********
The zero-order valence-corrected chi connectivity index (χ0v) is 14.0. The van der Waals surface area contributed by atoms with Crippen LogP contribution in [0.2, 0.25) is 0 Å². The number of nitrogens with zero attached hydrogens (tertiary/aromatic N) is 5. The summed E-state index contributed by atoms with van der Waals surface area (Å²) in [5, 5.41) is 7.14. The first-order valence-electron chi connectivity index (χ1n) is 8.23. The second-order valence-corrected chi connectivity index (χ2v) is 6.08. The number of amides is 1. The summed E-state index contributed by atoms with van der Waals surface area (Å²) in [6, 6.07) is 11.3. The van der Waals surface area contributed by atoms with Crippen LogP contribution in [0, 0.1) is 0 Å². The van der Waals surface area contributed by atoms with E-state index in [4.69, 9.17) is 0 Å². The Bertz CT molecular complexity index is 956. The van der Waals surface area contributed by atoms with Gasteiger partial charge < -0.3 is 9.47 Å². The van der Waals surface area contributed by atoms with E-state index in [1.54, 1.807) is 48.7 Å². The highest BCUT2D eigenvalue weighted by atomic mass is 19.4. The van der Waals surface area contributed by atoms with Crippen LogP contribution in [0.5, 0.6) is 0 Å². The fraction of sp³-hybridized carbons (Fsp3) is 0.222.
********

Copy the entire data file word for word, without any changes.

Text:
The zero-order valence-corrected chi connectivity index (χ0v) is 14.0. The van der Waals surface area contributed by atoms with Crippen LogP contribution in [0.2, 0.25) is 0 Å². The number of nitrogens with zero attached hydrogens (tertiary/aromatic N) is 5. The summed E-state index contributed by atoms with van der Waals surface area (Å²) in [5, 5.41) is 7.14. The first-order valence-electron chi connectivity index (χ1n) is 8.23. The second-order valence-corrected chi connectivity index (χ2v) is 6.08. The number of amides is 1. The summed E-state index contributed by atoms with van der Waals surface area (Å²) in [6, 6.07) is 11.3. The van der Waals surface area contributed by atoms with Crippen LogP contribution in [0, 0.1) is 0 Å². The van der Waals surface area contributed by atoms with E-state index in [4.69, 9.17) is 0 Å². The Bertz CT molecular complexity index is 956. The van der Waals surface area contributed by atoms with Gasteiger partial charge < -0.3 is 9.47 Å². The van der Waals surface area contributed by atoms with E-state index in [1.54, 1.807) is 48.7 Å². The highest BCUT2D eigenvalue weighted by atomic mass is 19.4. The van der Waals surface area contributed by atoms with Crippen LogP contribution in [0.5, 0.6) is 0 Å². The fraction of sp³-hybridized carbons (Fsp3) is 0.222.